DescriptionFor months Prince Alexander of Daventry has shut himself away from the world, thinking only of Princess Cassima, who he met while imprisoned in the previous game. Eventually he can take it no longer, and he hires a ship to search for the Land of the Green Isles located on the edge of the world. After months of searching he finally sets sight upon the island kingdom, only for a freak storm to strike the ship, destroying it and leaving him the only survivor. His troubles are far from over, however, as he soon finds out that the King and Queen have passed away, the Greens Isles are on the brink of war, and his beloved Princess Cassima may even be held prisoner by the royal vizier.
Like its predecessors in the series, King's Quest VI: Heir Today, Gone Tomorrow is a third-person puzzle-solving adventure game. For Alexander to save the Isles, he must travel between the Land's four magical islands, each based on myth and fables, and encounter people and strange beasts that will either help or hinder him. Alexander must be careful as well, because, as with all the King's Quest games, poor choices or missteps will often prove fatal for the Prince. Puzzles are solved linearly, although late in the game there are two completely different paths to take to reach the final confrontation. Like the previous game, actions are performed using a point-and-click interface with icons that represent verbs ("walk", "examine", "use", "talk", etc.).
The CD-ROM version of the game includes both DOS and Windows versions, full speech, a pre-rendered introduction, and the Girl in the Tower theme song.
There are no promo images for this game
- "國王密使 VI：希望之旅" -- Chinese spelling (traditional)
- "KQ6" -- common abbreviation
- "King's Quest VI: Heute geerbt und morgen verschwunden" -- German title
Part of the Following Groups
- Game Engine: Sierra's Creative Interpreter (SCI)
- Game Engine: Virtual Theatre
- Gameplay feature: Multiple endings
- King's Quest series
|Rough diamond||mailmanppa (3199)|
|Amiga User International||Jul, 1994||94 out of 100||94|
|ASM (Aktueller Software Markt)||Oct, 1994||10 out of 12||83|
|High Score||Sep, 1994||4 out of 5||80|
|Amiga Joker||Apr, 1994||78 out of 100||78|
|Play Time||Aug, 1994||75 out of 100||75|
|Amiga Games||Jul, 1994||71 out of 100||71|
|Amiga Magazine||Nov, 1995||7 out of 10||70|
|Amiga Power||Sep, 1994||70 out of 100||70|
|Power Play||Sep, 1994||70 out of 100||70|
|Amiga Format||Aug, 1994||69 out of 100||69|
There are currently no topics for this game.
Amiga versionThe back cover of the Amiga version contains information: "Beautiful graphics in 256 colours or 32 colours (two versions available)." but the game was released only in 32 colours version.
According to KQ VI reviews in Amiga Computing, Amiga Format and Amiga Power magazines Sierra originally planned to release a 256 colours version but decided that 32 colours version looked so good already so they shelved the idea.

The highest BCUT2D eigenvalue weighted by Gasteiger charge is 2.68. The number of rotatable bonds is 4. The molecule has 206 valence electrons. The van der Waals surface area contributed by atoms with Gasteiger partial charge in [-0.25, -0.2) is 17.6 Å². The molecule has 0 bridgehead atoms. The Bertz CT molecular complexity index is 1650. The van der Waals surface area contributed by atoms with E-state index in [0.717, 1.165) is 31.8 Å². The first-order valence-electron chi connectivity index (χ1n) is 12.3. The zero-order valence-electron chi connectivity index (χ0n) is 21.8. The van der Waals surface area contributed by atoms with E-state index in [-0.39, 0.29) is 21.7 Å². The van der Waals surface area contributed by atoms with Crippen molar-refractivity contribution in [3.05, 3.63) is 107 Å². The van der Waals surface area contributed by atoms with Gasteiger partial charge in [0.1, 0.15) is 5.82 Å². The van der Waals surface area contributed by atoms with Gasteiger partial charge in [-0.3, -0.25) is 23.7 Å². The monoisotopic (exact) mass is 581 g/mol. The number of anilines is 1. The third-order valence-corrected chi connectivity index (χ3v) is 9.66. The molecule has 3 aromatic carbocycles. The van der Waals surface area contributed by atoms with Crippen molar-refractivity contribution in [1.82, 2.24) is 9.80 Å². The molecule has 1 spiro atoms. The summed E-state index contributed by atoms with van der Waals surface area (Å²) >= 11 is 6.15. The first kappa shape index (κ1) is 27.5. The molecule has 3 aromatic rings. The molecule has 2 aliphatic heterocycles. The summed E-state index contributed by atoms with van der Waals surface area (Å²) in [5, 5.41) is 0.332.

The game was ported to the Amiga by Revolution Software, though the company wasn't credited on the box or in the manual. This is why this version uses Revolution's Virtual Theatre engine instead of SCI.
CD versionThe CD version of King's Quest VI includes Girl in the Tower , the theme song to the game, composed by Mark Seibertm in full length. A sample of it can be heard on the floppy version for five seconds, then the game urges you to ring up radio stations that was listed in the manual and request it. Also the introduction was also extended in the CD version.
MusicChris Braymen, the game's composer, quoted a Gregorian chant (Dies Irae) in the theme that plays when Prince Alexander is captured in the Catacombs of the Isle of the Sacred Mountain. It's a famous theme, quoted as well in many classical compositions such as Berlioz' Symphonie fantastique (5th part), in Stanley Kubrick's films The Shining and A Clockwork Orange, and also in Indiana Jones and the Fate of Atlantis (Room of the God Machine).
ReferencesKing's Quest VI's villain is named Abdul Alhazred; this name was taken from the work of horror and sci-fi writer H.P. Lovecraft. Abdul was a fictional character (also dubbed ''the Mad Arab'') who wrote the Necronomicon.
TechnologyThis was Sierra's first adventure game to feature their lipsyncing technology that they got when they bought out Bright Star Technology.
- Power Play
- Issue 02/1993 – #2 Best Presentation in 1992
Related Web Sites
- Game Nostalgia (Provides extensive background info for King’s Quest VI: Heir Today, Gone Tomorrow, pictures of the cast and examples of voice-overs, full credits with shots and info about the design team, demo of the game, specific details about the game, various goodies, all musical themes, shots of every location in the game, video clips, saved games, a list of reviews, including a "nostalgic" review and tech specs.)
- Hints for KQ6 (These hints will help you solve the game.)